Metrics are an important part of the Agile software development approaches like Scrum. They are however, like velocity, more often focus on the performance of the delivery team. What about the customers? In this article, Fabio Gasparri discusses Key Performance Indicators (KPIs) that will matter for the clients.
Articles, Blog Posts, Books and Quotes on Agile Project Management
A Scrum team cannot deliver value without a good Product Owner. This is for me the most important role and it is not easy to keep an Agile balance between a long term business vision that could lead the team to success and the ability to adapt to change after receiving customer feedback. In this article, Zuzi Šochová shares a list of the most common mistakes made by Product Owners.
It all starts with doing the right thing. Agile has not changed the old computer wisdom of “garbage in, garbage out”. This is why Allan Kelly last book is dedicated to the art of Agile product ownership. As he wrote: “If a Scrum Master performs badly, the team simply fails to perform well. If the Product Owner performs badly, the whole product is in jeopardy”.
We all know that there are three roles in Scrum teams : product owner, scrum master, and the development team. Modern software development can sometimes require some specializations that could be beyond the capabilities of the Scrum team members. UX and Web design, database administration, performance testing are some examples of activities that requires specific expertise only for a limited amount of time. How do you deal with it?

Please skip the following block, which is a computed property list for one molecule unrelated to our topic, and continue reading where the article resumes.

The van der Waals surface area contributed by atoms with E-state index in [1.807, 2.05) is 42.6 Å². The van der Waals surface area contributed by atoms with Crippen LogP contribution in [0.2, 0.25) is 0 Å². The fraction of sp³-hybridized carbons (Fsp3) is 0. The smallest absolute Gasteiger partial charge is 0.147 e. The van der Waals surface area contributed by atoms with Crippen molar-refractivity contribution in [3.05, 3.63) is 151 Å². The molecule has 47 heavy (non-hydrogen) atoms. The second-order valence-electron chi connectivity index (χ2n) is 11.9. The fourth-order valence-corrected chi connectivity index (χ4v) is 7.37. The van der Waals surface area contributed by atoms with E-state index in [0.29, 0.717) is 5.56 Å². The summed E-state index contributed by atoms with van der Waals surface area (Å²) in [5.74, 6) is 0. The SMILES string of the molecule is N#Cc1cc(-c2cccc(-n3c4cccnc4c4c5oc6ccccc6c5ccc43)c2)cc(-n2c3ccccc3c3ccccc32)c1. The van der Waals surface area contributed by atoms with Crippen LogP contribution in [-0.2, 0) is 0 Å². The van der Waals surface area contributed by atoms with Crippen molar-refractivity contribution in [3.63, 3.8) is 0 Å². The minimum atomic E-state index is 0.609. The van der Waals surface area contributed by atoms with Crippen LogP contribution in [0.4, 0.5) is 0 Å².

The Kenneth Rubin’s “Essential Scrum” book starts with a foreword by Mike Cohn who writes “there must be billions of possible ways to implement Scrum. And while there is no single right way, there are better and worse ways to implement Scrum.” Mike Cohn writes also “what works in one company or project will fail in another”. The presence of Mike Cohn in this book is not a surprise as Kenneth Rubin hired him in 2000 to work on the implementation of Scrum at Genomica.
T-shaped skills is a metaphor used to describe people with deep vertical skills in a specialized area as well as broader but not necessarily deep skills in other areas. This is a base for cross-functional Scrum teams, but people can resist this. Learn why and what you can do to change this.
The ScrumMaster role is certainly the most original addition of Scrum to the concept of software development teams. How and how much the ScrumMaster should be involved with the teams is a topic for debates in the Agile community. Isn’t the Scrum team supposed to be self-organized in the first place? In this article, Zuzi Šochová, author of The Great ScrumMaster, shares her opinion on some of the common mistakes made by ScrumMasters.